Maternal Mortality Increased Significantly at Beginning of COVID-19 Pandemic

New statistics make a compelling argument as to why pregnant women need to be up-to-date on their COVID-19 vaccines. A new study documents a startling increase in maternal deaths at the beginning of the pandemic, both because of the virus itself and exacerbations of other conditions. Here are more details.

COLLEGE PARK, MD – Coinciding with the beginning of the COVID-19 pandemic, deaths of expectant mothers shot up 18.4% between 2019 and 2020, according to the National Center for Health Statistics (NCHS).

The relative increase was 44.4% among Hispanic, 25.7% among non-Hispanic Black, and 6.1% among non-Hispanic white women who were pregnant. “Given a 16.8% increase in overall US mortality in 2020, largely attributed to the COVID-19 pandemic, we examined the pandemic’s role in 2020 maternal death rates,” write researchers from the University of Maryland and Boston University.

The study, which was published online by JAMA Network Open, used deidentified NCHS mortality and natality files from 2018 to 2020. The study team reports that 1,588 maternal deaths (18.8 per 100 000 live births) occurred before the pandemic vs. 684 deaths (25.1 per 100 000 live births) during the pandemic, a relative increase of 33.3%. The increase in late maternal mortality was especially concerning, at 41%.

Researchers found that absolute and relative changes were highest for Hispanic (8.9 per 100 000 live births and 74.2%, respectively) and non-Hispanic Black (16.8 per 100 000 live births and 40.2%) vs. non-Hispanic white (2.9 per 100 000 live births and 17.2%) women.

“A secondary code for COVID-19 was listed in 14.9% (102 of 684) of maternal deaths in quarters 2 to 4, with 0% in quarter 1 of 2020,” the authors explain. “This percentage was highest among Hispanic women (32.1%), followed by non-Hispanic Black (12.9%) and non-Hispanic white (7.3%) women.”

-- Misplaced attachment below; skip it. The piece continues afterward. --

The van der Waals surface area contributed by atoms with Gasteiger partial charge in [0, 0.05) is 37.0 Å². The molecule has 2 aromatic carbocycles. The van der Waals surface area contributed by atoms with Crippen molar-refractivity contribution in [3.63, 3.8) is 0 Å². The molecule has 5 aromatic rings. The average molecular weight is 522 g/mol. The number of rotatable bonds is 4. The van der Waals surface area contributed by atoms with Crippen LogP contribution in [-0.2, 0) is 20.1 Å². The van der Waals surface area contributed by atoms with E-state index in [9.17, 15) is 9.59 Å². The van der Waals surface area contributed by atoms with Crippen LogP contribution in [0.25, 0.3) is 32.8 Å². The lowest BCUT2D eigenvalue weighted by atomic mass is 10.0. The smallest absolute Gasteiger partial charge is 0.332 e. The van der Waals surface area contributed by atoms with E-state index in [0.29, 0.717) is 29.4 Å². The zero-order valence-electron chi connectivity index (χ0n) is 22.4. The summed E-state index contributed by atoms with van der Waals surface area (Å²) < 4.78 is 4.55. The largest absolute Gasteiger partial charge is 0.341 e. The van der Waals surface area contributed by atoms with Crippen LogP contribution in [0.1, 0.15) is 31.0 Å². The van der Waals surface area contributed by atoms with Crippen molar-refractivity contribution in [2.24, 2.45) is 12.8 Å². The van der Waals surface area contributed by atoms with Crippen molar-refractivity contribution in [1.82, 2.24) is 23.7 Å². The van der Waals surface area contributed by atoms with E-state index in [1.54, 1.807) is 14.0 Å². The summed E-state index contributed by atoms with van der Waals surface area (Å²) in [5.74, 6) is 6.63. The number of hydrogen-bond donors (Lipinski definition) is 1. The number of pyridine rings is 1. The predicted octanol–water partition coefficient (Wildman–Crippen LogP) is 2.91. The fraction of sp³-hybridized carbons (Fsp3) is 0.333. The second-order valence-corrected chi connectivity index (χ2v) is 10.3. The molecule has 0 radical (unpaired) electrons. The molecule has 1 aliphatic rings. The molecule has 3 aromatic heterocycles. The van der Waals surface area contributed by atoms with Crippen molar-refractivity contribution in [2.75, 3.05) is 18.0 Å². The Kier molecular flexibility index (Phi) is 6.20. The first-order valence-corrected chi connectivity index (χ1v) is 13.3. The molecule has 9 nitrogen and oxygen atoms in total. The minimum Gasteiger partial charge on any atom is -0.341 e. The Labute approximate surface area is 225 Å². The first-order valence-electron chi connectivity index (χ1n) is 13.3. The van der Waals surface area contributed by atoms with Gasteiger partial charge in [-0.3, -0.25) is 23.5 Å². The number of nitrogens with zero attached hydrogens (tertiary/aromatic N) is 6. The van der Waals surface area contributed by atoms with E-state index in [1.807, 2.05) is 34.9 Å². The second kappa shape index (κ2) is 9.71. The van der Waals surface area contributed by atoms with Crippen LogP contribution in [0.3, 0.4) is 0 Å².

The study found that the largest relative increase was among indirect causes (56.9%), especially other viral diseases (2374.7%), diseases of the respiratory system (117.7%), and diseases of the circulatory system (72.1%).

“Relative increases in direct causes (27.7%) were mostly associated with diabetes in pregnancy (95.9%), hypertensive disorders (39.0%), and other specified pregnancy-related conditions (48.0%),” the study points out. “COVID-19 was commonly listed as a secondary condition with other viral diseases (16 of 16 deaths [100%]) and diseases of the respiratory system (11 of 19 deaths [57.9%]) (Table). Almost half of those with a secondary code for COVID-19 (49 of 102) had a nonspecific code (ICD-10 O26.8 or O99.8) as the underlying cause.”

Researchers suggest the change in maternal deaths during the pandemic appears to involve both conditions directly related to COVID-19 (respiratory or viral infection) or conditions exacerbated by COVID-19 or other healthcare disruptions, such as diabetes or cardiovascular disease.

“Future studies of maternal death should examine the contribution of the pandemic to racial and ethnic disparities and should identify specific causes of maternal deaths overall and associated with COVID-19,” the authors write.

Data at the end of June indicates that 56.4% of fully vaccinated pregnant women have received booster doses, but rates are much lower among Hispanic and non-Hispanic Black mothers-to-be, 46.6% and 38.6%, respectively.

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